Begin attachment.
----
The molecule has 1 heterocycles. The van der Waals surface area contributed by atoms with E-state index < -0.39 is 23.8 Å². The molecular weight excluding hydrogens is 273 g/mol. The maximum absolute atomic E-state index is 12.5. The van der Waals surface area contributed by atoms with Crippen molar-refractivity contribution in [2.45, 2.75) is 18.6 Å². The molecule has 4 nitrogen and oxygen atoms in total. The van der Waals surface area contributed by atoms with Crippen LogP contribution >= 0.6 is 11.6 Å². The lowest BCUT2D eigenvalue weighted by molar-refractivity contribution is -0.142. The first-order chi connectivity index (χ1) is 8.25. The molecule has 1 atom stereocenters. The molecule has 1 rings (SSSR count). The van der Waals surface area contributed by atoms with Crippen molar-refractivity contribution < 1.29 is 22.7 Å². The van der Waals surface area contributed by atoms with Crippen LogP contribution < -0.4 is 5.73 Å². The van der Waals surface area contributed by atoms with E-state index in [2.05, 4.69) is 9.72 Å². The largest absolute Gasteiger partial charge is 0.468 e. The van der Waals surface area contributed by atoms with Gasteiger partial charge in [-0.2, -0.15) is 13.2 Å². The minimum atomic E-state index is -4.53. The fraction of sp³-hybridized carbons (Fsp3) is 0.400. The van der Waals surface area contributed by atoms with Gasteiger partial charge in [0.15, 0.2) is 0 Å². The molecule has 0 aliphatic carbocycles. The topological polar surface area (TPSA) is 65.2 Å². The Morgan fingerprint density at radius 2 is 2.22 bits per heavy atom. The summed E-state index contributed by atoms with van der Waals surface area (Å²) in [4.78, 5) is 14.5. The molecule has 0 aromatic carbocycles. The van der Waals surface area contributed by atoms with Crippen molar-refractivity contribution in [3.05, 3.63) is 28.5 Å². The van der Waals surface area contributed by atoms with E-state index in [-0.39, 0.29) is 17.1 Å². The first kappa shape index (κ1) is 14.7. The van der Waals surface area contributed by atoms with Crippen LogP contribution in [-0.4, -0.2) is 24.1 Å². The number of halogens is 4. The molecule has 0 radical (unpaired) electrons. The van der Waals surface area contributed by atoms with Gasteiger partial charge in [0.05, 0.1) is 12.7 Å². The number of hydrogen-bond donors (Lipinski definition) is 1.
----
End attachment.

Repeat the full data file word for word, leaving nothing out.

The molecule has 1 heterocycles. The van der Waals surface area contributed by atoms with E-state index < -0.39 is 23.8 Å². The molecular weight excluding hydrogens is 273 g/mol. The maximum absolute atomic E-state index is 12.5. The van der Waals surface area contributed by atoms with Crippen molar-refractivity contribution in [2.45, 2.75) is 18.6 Å². The molecule has 4 nitrogen and oxygen atoms in total. The van der Waals surface area contributed by atoms with Crippen LogP contribution >= 0.6 is 11.6 Å². The lowest BCUT2D eigenvalue weighted by molar-refractivity contribution is -0.142. The first-order chi connectivity index (χ1) is 8.25. The molecule has 1 atom stereocenters. The molecule has 1 rings (SSSR count). The van der Waals surface area contributed by atoms with Crippen molar-refractivity contribution < 1.29 is 22.7 Å². The van der Waals surface area contributed by atoms with Crippen LogP contribution < -0.4 is 5.73 Å². The van der Waals surface area contributed by atoms with E-state index in [2.05, 4.69) is 9.72 Å². The largest absolute Gasteiger partial charge is 0.468 e. The van der Waals surface area contributed by atoms with Gasteiger partial charge in [-0.2, -0.15) is 13.2 Å². The minimum atomic E-state index is -4.53. The fraction of sp³-hybridized carbons (Fsp3) is 0.400. The van der Waals surface area contributed by atoms with Gasteiger partial charge in [0.15, 0.2) is 0 Å². The molecule has 0 aliphatic carbocycles. The topological polar surface area (TPSA) is 65.2 Å². The Morgan fingerprint density at radius 2 is 2.22 bits per heavy atom. The summed E-state index contributed by atoms with van der Waals surface area (Å²) in [4.78, 5) is 14.5. The molecule has 0 aromatic carbocycles. The van der Waals surface area contributed by atoms with Crippen molar-refractivity contribution in [3.05, 3.63) is 28.5 Å². The van der Waals surface area contributed by atoms with E-state index in [-0.39, 0.29) is 17.1 Å². The first kappa shape index (κ1) is 14.7. The van der Waals surface area contributed by atoms with Crippen LogP contribution in [-0.4, -0.2) is 24.1 Å². The number of halogens is 4. The molecule has 0 radical (unpaired) electrons. The van der Waals surface area contributed by atoms with Gasteiger partial charge in [0.05, 0.1) is 12.7 Å². The number of hydrogen-bond donors (Lipinski definition) is 1.